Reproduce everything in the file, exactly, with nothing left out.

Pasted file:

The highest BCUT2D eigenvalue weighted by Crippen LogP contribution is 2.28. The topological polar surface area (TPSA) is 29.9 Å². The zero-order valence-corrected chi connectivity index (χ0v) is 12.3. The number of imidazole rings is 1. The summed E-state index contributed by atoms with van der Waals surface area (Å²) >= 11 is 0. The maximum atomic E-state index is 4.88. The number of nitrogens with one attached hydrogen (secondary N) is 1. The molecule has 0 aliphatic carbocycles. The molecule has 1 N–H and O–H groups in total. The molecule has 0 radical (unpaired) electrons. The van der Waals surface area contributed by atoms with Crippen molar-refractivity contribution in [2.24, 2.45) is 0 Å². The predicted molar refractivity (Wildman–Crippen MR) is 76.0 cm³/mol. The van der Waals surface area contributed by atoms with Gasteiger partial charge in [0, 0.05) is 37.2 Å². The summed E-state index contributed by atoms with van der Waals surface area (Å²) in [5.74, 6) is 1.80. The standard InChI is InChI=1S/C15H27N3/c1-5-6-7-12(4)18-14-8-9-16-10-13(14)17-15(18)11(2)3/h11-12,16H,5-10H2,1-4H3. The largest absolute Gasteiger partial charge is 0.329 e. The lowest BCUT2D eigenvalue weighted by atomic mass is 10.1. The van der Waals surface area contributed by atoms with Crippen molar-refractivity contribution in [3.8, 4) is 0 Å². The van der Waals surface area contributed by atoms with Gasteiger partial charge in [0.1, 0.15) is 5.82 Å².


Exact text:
The highest BCUT2D eigenvalue weighted by Crippen LogP contribution is 2.28. The topological polar surface area (TPSA) is 29.9 Å². The zero-order valence-corrected chi connectivity index (χ0v) is 12.3. The number of imidazole rings is 1. The summed E-state index contributed by atoms with van der Waals surface area (Å²) >= 11 is 0. The maximum atomic E-state index is 4.88. The number of nitrogens with one attached hydrogen (secondary N) is 1. The molecule has 0 aliphatic carbocycles. The molecule has 1 N–H and O–H groups in total. The molecule has 0 radical (unpaired) electrons. The van der Waals surface area contributed by atoms with Crippen molar-refractivity contribution in [2.24, 2.45) is 0 Å². The predicted molar refractivity (Wildman–Crippen MR) is 76.0 cm³/mol. The van der Waals surface area contributed by atoms with Gasteiger partial charge in [0, 0.05) is 37.2 Å². The summed E-state index contributed by atoms with van der Waals surface area (Å²) in [5.74, 6) is 1.80. The standard InChI is InChI=1S/C15H27N3/c1-5-6-7-12(4)18-14-8-9-16-10-13(14)17-15(18)11(2)3/h11-12,16H,5-10H2,1-4H3. The largest absolute Gasteiger partial charge is 0.329 e. The lowest BCUT2D eigenvalue weighted by atomic mass is 10.1. The van der Waals surface area contributed by atoms with Crippen molar-refractivity contribution in [3.8, 4) is 0 Å². The van der Waals surface area contributed by atoms with Gasteiger partial charge in [0.1, 0.15) is 5.82 Å².